2. VE's Testimony

         Dr. Art Schmitt testified as the VE and identified Plaintiff's past work as “Owner, car sales . . . DOT of 185.167-046, SVP:7, skilled, light. Detailer, DOT of 915.687-034, SVP:2, unskilled, medium . . . .” Tr. 82. The ALJ clarified with Plaintiff his work as a detailer, sales manager, and general manager. Plaintiff testified that he was the general manager from 2005 to 2009 and was the used car sales manager from 1993. Tr. 83. The VE testified there would not be a separate DOT number for the used car manager and owner. Id. Plaintiff testified that he went to auctions and bought all of the inventory and that is how he became well-known in the car business. Id.

         The ALJ posed the following hypothetical to the VE:

Let's assume a person of Claimant's age, education and work background. Such a person is limited to only light work as defined in the regulations. He's able to climb ropes, ladders or scaffolds only occasionally. . . . Other postural activities [are] limited to frequent. There should be no more than occasional exposure to extremes of cold. There should be no direct exposure to vibrations. Work is restricted to involving no more than occasional decision making or changes in the work setting.

Tr. 84. The ALJ asked if such an individual could perform Plaintiff's past work and the VE responded in the negative. Id. The ALJ asked if there was any unskilled work such a person could perform. The VE responded affirmatively and identified the following jobs: storage facility clerk, DOT 295.367-026, SVP:2, unskilled, light, 4, 400 jobs in South Carolina, 416, 000 jobs nationally; ticket taker, DOT 344.667-010, SVP:2, unskilled, light, 1, 260 jobs in South Carolina, 104, 000 jobs nationally; and coupon redemption clerk, DOT 290.477-010, SVP:2, unskilled, light, 200 jobs in South Carolina, 14, 700 jobs nationally. Tr. 84-85. The VE confirmed this was a representative and not exhaustive list. Tr. 85.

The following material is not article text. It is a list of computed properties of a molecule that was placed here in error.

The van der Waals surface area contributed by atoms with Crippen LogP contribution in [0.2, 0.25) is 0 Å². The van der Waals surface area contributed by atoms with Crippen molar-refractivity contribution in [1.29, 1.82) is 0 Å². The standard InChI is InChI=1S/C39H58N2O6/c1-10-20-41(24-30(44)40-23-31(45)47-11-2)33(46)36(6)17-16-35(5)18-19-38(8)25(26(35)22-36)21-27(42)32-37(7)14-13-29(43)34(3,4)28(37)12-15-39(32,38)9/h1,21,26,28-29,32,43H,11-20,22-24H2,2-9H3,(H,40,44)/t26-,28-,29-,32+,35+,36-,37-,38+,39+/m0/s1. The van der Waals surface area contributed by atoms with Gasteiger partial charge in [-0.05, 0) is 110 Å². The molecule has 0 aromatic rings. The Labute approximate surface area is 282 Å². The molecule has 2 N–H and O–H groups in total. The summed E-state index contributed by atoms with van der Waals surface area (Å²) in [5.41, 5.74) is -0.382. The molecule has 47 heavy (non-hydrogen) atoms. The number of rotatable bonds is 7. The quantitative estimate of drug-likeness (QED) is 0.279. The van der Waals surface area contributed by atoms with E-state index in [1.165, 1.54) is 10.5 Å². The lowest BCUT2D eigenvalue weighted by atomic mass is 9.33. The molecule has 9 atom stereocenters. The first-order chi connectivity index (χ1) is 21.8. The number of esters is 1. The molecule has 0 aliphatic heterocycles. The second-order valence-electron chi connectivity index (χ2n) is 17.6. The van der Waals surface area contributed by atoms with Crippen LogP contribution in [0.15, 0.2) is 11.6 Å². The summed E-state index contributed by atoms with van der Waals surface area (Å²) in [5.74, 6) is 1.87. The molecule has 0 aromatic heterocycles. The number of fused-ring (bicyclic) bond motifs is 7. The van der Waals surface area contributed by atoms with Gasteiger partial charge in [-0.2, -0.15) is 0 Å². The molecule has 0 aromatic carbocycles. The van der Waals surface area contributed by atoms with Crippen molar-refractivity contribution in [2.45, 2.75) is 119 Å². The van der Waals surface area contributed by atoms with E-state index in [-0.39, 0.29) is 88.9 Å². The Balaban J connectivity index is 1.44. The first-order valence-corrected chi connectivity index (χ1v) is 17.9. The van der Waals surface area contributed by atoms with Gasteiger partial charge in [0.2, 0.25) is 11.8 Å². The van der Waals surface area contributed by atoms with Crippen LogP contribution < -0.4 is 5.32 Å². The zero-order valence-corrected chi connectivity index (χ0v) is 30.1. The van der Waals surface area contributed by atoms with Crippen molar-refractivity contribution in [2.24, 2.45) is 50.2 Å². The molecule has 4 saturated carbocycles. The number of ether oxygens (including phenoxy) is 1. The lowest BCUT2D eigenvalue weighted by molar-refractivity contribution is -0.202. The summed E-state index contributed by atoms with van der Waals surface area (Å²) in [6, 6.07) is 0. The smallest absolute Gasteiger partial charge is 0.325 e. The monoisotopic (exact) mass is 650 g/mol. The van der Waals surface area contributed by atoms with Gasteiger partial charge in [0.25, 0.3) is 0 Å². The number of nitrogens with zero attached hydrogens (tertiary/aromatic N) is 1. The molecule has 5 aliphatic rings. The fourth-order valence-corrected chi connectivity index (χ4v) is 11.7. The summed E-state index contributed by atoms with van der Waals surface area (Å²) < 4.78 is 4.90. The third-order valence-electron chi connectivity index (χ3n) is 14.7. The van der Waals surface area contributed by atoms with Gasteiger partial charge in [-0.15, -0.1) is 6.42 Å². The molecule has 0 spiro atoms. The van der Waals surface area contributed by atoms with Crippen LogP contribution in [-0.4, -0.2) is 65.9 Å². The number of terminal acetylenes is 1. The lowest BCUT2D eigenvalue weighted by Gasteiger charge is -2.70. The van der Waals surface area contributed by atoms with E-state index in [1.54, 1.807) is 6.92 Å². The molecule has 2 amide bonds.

The ALJ asked the VE to further assume that the individual is limited to only sedentary work with the same restrictions as in the first hypothetical but with the additional restriction of “no more than brief and incidental contact with members of the general public.” Tr. 85. Plaintiff interjected that he “did that every day. Not a problem.” Id. The ALJ also noted that there would be “no tandem work or other work in close coordination with others, although he can tolerate proximity to others in the work setting.” Id. The ALJ asked if there was unskilled work the person could perform and the VE identified the following positions:

Surveillance system monitor, SVP:2, unskilled, sedentary, DOT of 379.367-010, 550 in South Carolina, 74, 400 nationally. Weight tester, DOT of 539.485-010, SVP:2, unskilled, sedentary . . . . 8, 800 in South Carolina, 430, 000 nationally. Car wash attendant, DOT of 915.667-010, SVP:2, unskilled, light, 1, 126 in South Carolina, 202, 000 nationally.

Id. The VE testified this was a representative list. Tr. 86. The ALJ asked the VE to “assume further that such a person due to chronic fatigue, pain, inability to sustain focus or any other complication arising from his diagnosed conditions or any other combination thereof, would be expected to be off task on the average of 60 to 90 minutes per day over and above scheduled breaks.” Id. The ALJ asked if the person would be able to perform any of the jobs identified or any other work in the national economy; the VE responded the person could not work at the listed jobs or at any of Plaintiff's past work and would be unemployable. Id. The ALJ asked “if for similar reasons such an individual would be absent in the aggregate of two to three days per month on an unscheduled basis, would such a person be able to perform any of the jobs you've listed ...